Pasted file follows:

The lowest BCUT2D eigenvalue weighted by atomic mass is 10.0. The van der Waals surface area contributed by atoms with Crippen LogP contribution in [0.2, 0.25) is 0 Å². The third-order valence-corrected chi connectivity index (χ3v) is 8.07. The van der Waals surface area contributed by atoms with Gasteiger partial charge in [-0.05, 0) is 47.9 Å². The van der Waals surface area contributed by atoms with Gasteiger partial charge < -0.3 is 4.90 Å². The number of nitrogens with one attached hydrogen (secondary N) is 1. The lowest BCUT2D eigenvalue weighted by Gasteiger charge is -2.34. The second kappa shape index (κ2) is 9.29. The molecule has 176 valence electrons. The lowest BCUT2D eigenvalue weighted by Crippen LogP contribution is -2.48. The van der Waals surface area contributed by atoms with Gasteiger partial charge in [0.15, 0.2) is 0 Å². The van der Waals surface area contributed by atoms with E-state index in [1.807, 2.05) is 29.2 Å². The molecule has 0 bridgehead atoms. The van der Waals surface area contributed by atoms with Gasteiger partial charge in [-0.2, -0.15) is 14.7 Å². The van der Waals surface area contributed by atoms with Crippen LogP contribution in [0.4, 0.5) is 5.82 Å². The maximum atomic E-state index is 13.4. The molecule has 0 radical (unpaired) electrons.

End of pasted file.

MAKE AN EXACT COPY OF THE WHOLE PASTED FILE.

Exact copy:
The lowest BCUT2D eigenvalue weighted by atomic mass is 10.0. The van der Waals surface area contributed by atoms with Crippen LogP contribution in [0.2, 0.25) is 0 Å². The third-order valence-corrected chi connectivity index (χ3v) is 8.07. The van der Waals surface area contributed by atoms with Gasteiger partial charge in [-0.05, 0) is 47.9 Å². The van der Waals surface area contributed by atoms with Gasteiger partial charge < -0.3 is 4.90 Å². The number of nitrogens with one attached hydrogen (secondary N) is 1. The lowest BCUT2D eigenvalue weighted by Gasteiger charge is -2.34. The second kappa shape index (κ2) is 9.29. The molecule has 176 valence electrons. The lowest BCUT2D eigenvalue weighted by Crippen LogP contribution is -2.48. The van der Waals surface area contributed by atoms with Gasteiger partial charge in [0.15, 0.2) is 0 Å². The van der Waals surface area contributed by atoms with E-state index in [1.807, 2.05) is 29.2 Å². The molecule has 0 bridgehead atoms. The van der Waals surface area contributed by atoms with Gasteiger partial charge in [-0.2, -0.15) is 14.7 Å². The van der Waals surface area contributed by atoms with Crippen LogP contribution in [0.4, 0.5) is 5.82 Å². The maximum atomic E-state index is 13.4. The molecule has 0 radical (unpaired) electrons.